If you like your gate lodges with a touch of classic Greek revival then this tiny building may well be it. Tastefully furnished with collectables from an earlier epoch, there is a romantic charm to this historic home.
Sited in amongst some of Europe’s most ancient passage tombs and still just an hour from Dublin, Loughcrew in the Boyne Valley is at once a place of enchantment and mystery.
Lilliputian Luxury from 1826 Aristocracy
This Regency limestone lodge is the only surviving building in Ireland designed by Charles Cockerell, and was originally part of Loughcrew Estate which it faces onto.
A dramatic four column portico is the façade that is adjacent to the road, but a circuitous passage leads around to the rear where a sunken courtyard admits the real entrance. Welcome to Loughcrew Lodge.
AT A GLANCE
Up to 4 guests
From €150 per night
Two Double Bedrooms
- Other Rooms
Logs & Turf
At the heart of this unique dwelling is the main living room, an elegant triumph that never fails to ambush visitors.
High ceilings, rich fabrics and antique furnishings afford the interior its dignified ambience.
Stepping down into the cosy kitchen augments the spirit of yesteryear. Like a scullery from a more genteel era, painted board paneling, floors flagged in vintage tiles, and a Belfast sink are elements salvaged from the past.
The master bedroom occupies the front half of the building. Another room-full of classical trappings. Here a romantic canopy dressed bed contemplates the peaceful Loughcrew estate through Southerly French doors.
The second spacious double bedroom has its own open fireplace, albeit the central heating is more than adequate.
The bathroom adjoins the kitchen with continued theme of vintage detailing, although the slipper bath benefits from an electric shower.
The Lodge features a large sheltered BBQ patio with a raised wraparound lawn all overlooked by the ancient and mystical Cairns of Loughcrew. Across the road, the property faces the rolling Drumlin landscape of Loughcrew Estate, where there is much to do for the adventurous, and a great coffee shop.
The mahogany drop leaf table in the living room seats four comfortably. A washing machine and dryer are kept in the utility room off this space. Mobile telephone coverage can be patchy, and Wi-Fi is available in the house, but not at the high speed levels you may be accustomed to.
Smoking – No, sorry!
The owners regret Stag or Hen parties are not admissible.
Pets – no, sorry.
Out & About
Here are some of our favourites…
- Zip along a wire at Loughcrew
- Trout fishing on Lough Sheelin
- Play a round at Headfort Golf Club
- See the Boyne from a currach
- Ride a roller coaster over Tayto Park
- Visit some of the Cairns
- Test your horsemanship
- Grab a bite in the Bective
- White water rafting on the Boyne
- Go to the races at Fairyhouse
Meath and the Boyne Valley are home to the mother lode of megalithic tombs and prehistoric art in Western Europe. The Neolithic monuments at Newgrange predate the great pyramids of Egypt and continue to bewilder the hundreds of thousands of visitors they attract – especially at the equinoxes.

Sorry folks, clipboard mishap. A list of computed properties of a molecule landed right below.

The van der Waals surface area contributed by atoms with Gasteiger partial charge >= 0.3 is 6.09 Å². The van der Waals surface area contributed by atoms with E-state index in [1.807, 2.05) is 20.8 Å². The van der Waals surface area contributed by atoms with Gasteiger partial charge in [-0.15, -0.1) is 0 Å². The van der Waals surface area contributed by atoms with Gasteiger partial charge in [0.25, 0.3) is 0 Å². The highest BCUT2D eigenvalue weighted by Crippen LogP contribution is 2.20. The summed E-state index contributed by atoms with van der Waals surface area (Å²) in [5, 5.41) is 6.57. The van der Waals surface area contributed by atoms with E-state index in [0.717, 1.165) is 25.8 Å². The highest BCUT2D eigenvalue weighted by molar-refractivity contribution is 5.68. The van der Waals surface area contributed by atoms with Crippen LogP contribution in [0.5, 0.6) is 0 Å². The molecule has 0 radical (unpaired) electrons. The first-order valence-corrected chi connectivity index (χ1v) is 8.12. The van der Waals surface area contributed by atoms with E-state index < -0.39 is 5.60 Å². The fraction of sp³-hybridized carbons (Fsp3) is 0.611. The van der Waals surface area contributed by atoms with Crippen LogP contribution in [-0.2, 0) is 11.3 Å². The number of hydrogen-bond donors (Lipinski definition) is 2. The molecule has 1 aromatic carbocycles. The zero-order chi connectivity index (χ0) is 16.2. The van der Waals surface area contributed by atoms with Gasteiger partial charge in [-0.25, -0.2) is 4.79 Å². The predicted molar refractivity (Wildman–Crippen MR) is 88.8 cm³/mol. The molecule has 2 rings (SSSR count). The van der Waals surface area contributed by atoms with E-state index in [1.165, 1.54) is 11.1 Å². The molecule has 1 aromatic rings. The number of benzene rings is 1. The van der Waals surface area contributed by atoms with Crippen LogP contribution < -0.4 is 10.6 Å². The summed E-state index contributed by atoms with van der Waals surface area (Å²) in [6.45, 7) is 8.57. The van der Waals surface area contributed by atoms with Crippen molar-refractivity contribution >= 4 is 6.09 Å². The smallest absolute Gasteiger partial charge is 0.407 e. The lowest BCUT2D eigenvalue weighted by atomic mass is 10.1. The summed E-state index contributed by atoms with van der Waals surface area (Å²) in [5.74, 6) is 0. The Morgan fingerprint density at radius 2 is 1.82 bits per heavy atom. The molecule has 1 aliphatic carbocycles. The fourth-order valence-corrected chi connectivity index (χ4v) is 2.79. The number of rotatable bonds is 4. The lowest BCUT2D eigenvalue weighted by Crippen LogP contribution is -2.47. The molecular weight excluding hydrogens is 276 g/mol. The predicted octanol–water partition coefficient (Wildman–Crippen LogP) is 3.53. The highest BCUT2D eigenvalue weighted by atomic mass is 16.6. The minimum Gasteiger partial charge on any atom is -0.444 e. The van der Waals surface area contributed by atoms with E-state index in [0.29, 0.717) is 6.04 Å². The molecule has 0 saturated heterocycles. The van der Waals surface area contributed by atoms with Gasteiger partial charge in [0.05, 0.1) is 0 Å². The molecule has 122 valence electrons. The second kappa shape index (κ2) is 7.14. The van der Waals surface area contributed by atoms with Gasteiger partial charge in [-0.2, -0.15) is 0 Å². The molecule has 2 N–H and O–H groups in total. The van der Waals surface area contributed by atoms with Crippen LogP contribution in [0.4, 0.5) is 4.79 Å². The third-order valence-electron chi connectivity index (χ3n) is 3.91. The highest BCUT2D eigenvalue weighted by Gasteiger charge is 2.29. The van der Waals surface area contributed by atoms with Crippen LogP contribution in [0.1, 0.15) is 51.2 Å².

photo Rob Hurson
Much nearer to the Lodge, Loughcrew Cairns are equally intriguing. Originally constructed some 400 years before Newgrange, they form largest complex of passage graves in Ireland. Sited on the highest points in the county, they can only be reached by foot.
The Lodge is situated opposite Loughcrew Estate, which is open to the public. The original house built in 1826 was destroyed by fire on more than one occasion, but the Napper family are still in residence. The estate hosts many activities both cultural and adventurous. They also have a great café and gardens.
Oldcastle is a 10 minute walk away. Here you will find a Bank, pubs and grocery stores. The town was home to an internment camp during WW1, and a workhouse for the destitute prior to that.
The local community was devastated during the Potato Famine of the 1840’s, losing nearly 40% of the population.
Lough Lene 10 mins away is renowned for having gin clear waters, and is used by locals in the summer months for swimming, wind surfing and the like.
The larger town of Kells, with its wonderful round tower and hefty Celtic crosses, is about 20 mins away. Kells is renowned of course for the extravagantly illuminated Gospel manuscript eponymously known as The Book of Kells. It is believed to have been created around 800 AD on Iona, an island off Scotland, by meticulous monks who toiled for years to create the illustrations on vellum. The original is currently housed in Trinity College, Dublin, but an exact copy can be seen in the Town Hall.
photo William Murphy
The medieval town of Trim lies 40 minutes to the south, and is home to Ireland’s largest Norman castle dating from the 12th century.
photo Scott Neeson
The castle was used in the filming of Braveheart in 1996.
One of the best ways to enjoy the landscape is on a bike, but this is fox hunting territory, so keep your head down.
How to get there – Car advised…
By Air: Flights to Dublin, Shannon or Belfast airports.
Dublin Airport – just over an hour from house
Belfast Airport – approx 2.2 hours from house.
Shannon Airport – approx 2.5 hours from house.
By Sea: Ferry crossings
Dublin City Port/Holyhead has a fast crossing and is just over an hour from house
Rosslare Port is just over 3 hours from house